James M Flaherty Research Scholarship 2019/20 Visit Report
Name: Dr Matthew Pauley
Home Institution: University of Prince Edward Island
Visited Institution: Dublin City University – Dr Eric Clinton
Date of Visit: November 11th, 2019 – December 16th, 2019
Title of Research: Business Succession in the Fishing and Agricultural Communities
Field of study: Entrepreneurship
The primary focus of this research was to explore the lives of the lobster fisherman in Ireland, with a special consideration on the state of the inshore fisheries and business succession. 25 participants represent all four provinces (Connaught; Ulster; Leinster and Munster) with narratives typically lasting 30 to 45 minutes. Interviews took place in over 15 different counties with 4,017 kilometers driven. Because of the sensitive nature in data collection and anonymity of participants, there will be no discussion of names or identifiable features of participants. The ages of participants range from 18 to 72 years and dominated by males. Some fishermen advised visiting Portree, Scotland to chat with fellow Irishmen fishing in the UK to understand the differences between operating within the UK and EU fisheries. Nearly all inshore fishermen and interested parties have a family tie to fishing (often a father and/or grandfather).
This study first began in Dublin on November 11th with a visit to the host university: Dublin City University. Dr. Eric Clinton was gracious to connect me with Ellen Drumm, the General Manager of the National Centre for Family Business (NCFB) at DCU. We shared a dialogue on the current state of family business in Ireland, including advancing the NCFB in raising awareness and support for family business owner entrepreneurs. I was also fortunate to meet colleagues Keeva Farrelly a research assistant in family firms (NCFB) and Farhad Ahmed a postdoctoral research fellow (NCFB). The three of us have had multiple discussions on family business; entrepreneurship; pedagogy and research production. It was interesting to discuss future collaboration possibilities.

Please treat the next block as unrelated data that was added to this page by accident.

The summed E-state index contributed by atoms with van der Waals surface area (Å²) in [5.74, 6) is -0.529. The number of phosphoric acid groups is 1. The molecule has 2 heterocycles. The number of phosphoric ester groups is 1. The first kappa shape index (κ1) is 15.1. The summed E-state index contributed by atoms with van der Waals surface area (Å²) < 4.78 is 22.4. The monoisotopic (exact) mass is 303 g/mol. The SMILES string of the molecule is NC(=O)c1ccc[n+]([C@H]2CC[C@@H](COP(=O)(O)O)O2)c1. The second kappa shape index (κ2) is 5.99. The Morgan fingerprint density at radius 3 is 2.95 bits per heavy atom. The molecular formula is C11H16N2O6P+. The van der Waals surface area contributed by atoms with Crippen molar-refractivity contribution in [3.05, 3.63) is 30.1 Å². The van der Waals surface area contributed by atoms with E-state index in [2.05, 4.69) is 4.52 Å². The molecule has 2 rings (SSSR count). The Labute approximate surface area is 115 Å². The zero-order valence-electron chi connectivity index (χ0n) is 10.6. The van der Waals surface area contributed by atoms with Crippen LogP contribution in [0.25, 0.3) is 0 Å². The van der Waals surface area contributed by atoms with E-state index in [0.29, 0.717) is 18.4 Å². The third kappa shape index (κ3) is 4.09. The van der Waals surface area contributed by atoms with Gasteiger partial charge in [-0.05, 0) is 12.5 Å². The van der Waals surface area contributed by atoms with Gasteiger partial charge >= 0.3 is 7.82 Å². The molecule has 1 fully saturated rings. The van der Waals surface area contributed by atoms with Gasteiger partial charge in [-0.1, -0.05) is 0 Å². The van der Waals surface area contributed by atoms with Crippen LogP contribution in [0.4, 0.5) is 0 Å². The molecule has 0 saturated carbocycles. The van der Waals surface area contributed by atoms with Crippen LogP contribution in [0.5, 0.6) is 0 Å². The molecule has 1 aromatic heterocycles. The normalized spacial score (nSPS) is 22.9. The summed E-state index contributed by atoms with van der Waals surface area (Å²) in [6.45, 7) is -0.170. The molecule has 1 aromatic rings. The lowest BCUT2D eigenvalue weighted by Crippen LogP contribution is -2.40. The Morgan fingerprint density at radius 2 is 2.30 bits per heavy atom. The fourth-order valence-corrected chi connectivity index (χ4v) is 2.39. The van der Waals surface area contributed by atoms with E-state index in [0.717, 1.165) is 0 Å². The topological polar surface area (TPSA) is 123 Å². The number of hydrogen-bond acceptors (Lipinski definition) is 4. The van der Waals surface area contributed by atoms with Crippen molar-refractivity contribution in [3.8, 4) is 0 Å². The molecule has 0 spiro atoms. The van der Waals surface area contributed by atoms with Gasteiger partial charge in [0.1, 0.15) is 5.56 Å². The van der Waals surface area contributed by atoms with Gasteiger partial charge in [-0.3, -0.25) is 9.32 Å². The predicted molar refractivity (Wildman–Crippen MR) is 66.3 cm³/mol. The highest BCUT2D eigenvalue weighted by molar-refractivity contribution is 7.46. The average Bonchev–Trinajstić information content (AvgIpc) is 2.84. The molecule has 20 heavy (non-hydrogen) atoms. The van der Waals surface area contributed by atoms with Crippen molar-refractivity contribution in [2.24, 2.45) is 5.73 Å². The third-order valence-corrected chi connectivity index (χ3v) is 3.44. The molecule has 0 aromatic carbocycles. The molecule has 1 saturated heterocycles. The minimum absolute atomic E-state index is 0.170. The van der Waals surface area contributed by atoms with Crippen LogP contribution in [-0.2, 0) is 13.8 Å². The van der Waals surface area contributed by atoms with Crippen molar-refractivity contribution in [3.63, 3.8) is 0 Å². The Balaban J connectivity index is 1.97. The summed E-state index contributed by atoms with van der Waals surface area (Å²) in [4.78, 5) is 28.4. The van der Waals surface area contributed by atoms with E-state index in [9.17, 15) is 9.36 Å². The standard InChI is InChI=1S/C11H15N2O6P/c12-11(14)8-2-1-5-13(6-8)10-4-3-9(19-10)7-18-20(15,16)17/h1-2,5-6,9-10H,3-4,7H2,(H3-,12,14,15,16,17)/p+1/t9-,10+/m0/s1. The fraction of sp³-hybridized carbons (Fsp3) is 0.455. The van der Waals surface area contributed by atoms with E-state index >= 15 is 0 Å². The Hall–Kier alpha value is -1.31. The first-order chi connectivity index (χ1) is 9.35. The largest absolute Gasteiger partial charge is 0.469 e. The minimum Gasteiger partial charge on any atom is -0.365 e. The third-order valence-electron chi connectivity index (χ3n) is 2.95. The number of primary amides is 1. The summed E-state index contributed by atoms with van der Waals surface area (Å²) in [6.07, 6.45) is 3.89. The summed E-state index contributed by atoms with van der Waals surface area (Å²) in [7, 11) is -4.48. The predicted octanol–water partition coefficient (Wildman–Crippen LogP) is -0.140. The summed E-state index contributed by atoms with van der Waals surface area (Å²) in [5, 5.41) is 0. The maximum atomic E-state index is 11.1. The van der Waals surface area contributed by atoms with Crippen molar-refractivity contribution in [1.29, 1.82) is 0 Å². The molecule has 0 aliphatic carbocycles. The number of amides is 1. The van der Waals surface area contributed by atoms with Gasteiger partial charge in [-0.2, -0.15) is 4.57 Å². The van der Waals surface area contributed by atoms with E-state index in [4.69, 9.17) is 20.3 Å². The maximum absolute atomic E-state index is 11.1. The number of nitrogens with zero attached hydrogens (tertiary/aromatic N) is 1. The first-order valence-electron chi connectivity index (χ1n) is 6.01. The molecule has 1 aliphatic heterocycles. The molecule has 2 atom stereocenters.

After spending the first four days in Dublin at DCU the rest of the study took place across the Republic of Ireland and Northern Ireland. Before conducting this study, I contacted some locals to circulate my details and research initiatives. Most participants did not know of this study and required travelling around the country from village to village. My lack of understanding on the local fisherman was clear when first starting on the south-east coast with a clipboard in-hand. The first interview started with a cold tension, because I was holding a clipboard. The fisherman associated the clipboard with government regulation, stress and later in the study bouts of harassment from fishing authorities. After explaining who I am and the purpose of the study funded by a James M Flaherty Research Scholarship, the interview reversed and I embraced a warm reception. Upon completion of the first narrative the fisherman’s advice was to toss the clipboard. When I retreated to my vehicle, that clipboard did not see the light of day again.